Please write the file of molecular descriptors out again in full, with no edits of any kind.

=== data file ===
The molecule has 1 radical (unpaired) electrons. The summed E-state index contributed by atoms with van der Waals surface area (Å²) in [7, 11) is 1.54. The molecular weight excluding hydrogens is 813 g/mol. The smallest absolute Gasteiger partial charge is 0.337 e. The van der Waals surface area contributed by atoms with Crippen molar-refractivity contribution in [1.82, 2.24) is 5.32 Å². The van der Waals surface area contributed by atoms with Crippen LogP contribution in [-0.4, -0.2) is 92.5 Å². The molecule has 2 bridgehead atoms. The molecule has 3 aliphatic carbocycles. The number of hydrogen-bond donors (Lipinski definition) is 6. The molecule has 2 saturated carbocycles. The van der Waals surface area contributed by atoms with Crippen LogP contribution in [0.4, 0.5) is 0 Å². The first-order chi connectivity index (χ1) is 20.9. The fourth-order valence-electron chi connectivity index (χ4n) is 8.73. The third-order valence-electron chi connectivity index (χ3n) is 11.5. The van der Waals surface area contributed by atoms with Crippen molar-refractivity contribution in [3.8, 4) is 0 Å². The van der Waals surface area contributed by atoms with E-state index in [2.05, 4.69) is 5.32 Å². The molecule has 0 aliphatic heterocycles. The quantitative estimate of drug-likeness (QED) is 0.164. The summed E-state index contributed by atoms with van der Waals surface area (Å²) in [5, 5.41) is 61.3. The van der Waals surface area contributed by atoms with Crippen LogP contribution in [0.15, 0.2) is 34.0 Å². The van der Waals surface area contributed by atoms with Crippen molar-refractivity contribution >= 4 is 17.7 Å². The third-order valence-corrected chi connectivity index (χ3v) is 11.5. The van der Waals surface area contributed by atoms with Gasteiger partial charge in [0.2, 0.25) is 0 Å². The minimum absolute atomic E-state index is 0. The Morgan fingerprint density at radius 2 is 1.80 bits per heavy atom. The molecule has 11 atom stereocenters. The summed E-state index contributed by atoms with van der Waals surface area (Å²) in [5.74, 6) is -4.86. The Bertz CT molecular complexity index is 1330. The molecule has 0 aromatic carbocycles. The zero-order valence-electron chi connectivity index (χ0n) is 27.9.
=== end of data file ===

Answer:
The molecule has 1 radical (unpaired) electrons. The summed E-state index contributed by atoms with van der Waals surface area (Å²) in [7, 11) is 1.54. The molecular weight excluding hydrogens is 813 g/mol. The smallest absolute Gasteiger partial charge is 0.337 e. The van der Waals surface area contributed by atoms with Crippen molar-refractivity contribution in [1.82, 2.24) is 5.32 Å². The van der Waals surface area contributed by atoms with Crippen LogP contribution in [-0.4, -0.2) is 92.5 Å². The molecule has 2 bridgehead atoms. The molecule has 3 aliphatic carbocycles. The number of hydrogen-bond donors (Lipinski definition) is 6. The molecule has 2 saturated carbocycles. The van der Waals surface area contributed by atoms with Crippen LogP contribution in [0.4, 0.5) is 0 Å². The first-order chi connectivity index (χ1) is 20.9. The fourth-order valence-electron chi connectivity index (χ4n) is 8.73. The third-order valence-electron chi connectivity index (χ3n) is 11.5. The van der Waals surface area contributed by atoms with Crippen molar-refractivity contribution in [3.8, 4) is 0 Å². The van der Waals surface area contributed by atoms with E-state index in [2.05, 4.69) is 5.32 Å². The molecule has 0 aliphatic heterocycles. The quantitative estimate of drug-likeness (QED) is 0.164. The summed E-state index contributed by atoms with van der Waals surface area (Å²) in [5, 5.41) is 61.3. The van der Waals surface area contributed by atoms with Crippen LogP contribution in [0.15, 0.2) is 34.0 Å². The van der Waals surface area contributed by atoms with Crippen molar-refractivity contribution >= 4 is 17.7 Å². The third-order valence-corrected chi connectivity index (χ3v) is 11.5. The van der Waals surface area contributed by atoms with Gasteiger partial charge in [0.2, 0.25) is 0 Å². The minimum absolute atomic E-state index is 0. The Morgan fingerprint density at radius 2 is 1.80 bits per heavy atom. The molecule has 11 atom stereocenters. The summed E-state index contributed by atoms with van der Waals surface area (Å²) in [5.74, 6) is -4.86. The Bertz CT molecular complexity index is 1330. The molecule has 0 aromatic carbocycles. The zero-order valence-electron chi connectivity index (χ0n) is 27.9.